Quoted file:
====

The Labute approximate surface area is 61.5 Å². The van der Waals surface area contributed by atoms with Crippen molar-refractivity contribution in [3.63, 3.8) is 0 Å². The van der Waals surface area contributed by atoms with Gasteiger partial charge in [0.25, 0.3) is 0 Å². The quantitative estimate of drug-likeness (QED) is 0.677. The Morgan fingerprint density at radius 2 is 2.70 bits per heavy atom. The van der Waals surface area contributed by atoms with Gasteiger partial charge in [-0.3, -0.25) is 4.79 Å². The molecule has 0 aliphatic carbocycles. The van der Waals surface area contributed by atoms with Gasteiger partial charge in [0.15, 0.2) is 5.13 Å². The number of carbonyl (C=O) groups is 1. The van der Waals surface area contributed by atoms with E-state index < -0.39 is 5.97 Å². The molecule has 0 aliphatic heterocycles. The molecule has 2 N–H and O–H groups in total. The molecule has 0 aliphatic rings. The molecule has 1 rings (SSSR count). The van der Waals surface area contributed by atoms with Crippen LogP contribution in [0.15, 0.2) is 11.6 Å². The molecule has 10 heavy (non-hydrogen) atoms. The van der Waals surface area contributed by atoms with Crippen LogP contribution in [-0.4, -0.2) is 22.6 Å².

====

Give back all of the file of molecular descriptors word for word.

The Labute approximate surface area is 61.5 Å². The van der Waals surface area contributed by atoms with Crippen molar-refractivity contribution in [3.63, 3.8) is 0 Å². The van der Waals surface area contributed by atoms with Gasteiger partial charge in [0.25, 0.3) is 0 Å². The quantitative estimate of drug-likeness (QED) is 0.677. The Morgan fingerprint density at radius 2 is 2.70 bits per heavy atom. The van der Waals surface area contributed by atoms with Gasteiger partial charge in [-0.3, -0.25) is 4.79 Å². The molecule has 0 aliphatic carbocycles. The van der Waals surface area contributed by atoms with Gasteiger partial charge in [0.15, 0.2) is 5.13 Å². The number of carbonyl (C=O) groups is 1. The van der Waals surface area contributed by atoms with E-state index < -0.39 is 5.97 Å². The molecule has 0 aliphatic heterocycles. The molecule has 2 N–H and O–H groups in total. The molecule has 0 aliphatic rings. The molecule has 1 rings (SSSR count). The van der Waals surface area contributed by atoms with Crippen LogP contribution in [0.15, 0.2) is 11.6 Å². The molecule has 10 heavy (non-hydrogen) atoms. The van der Waals surface area contributed by atoms with Crippen LogP contribution in [-0.4, -0.2) is 22.6 Å².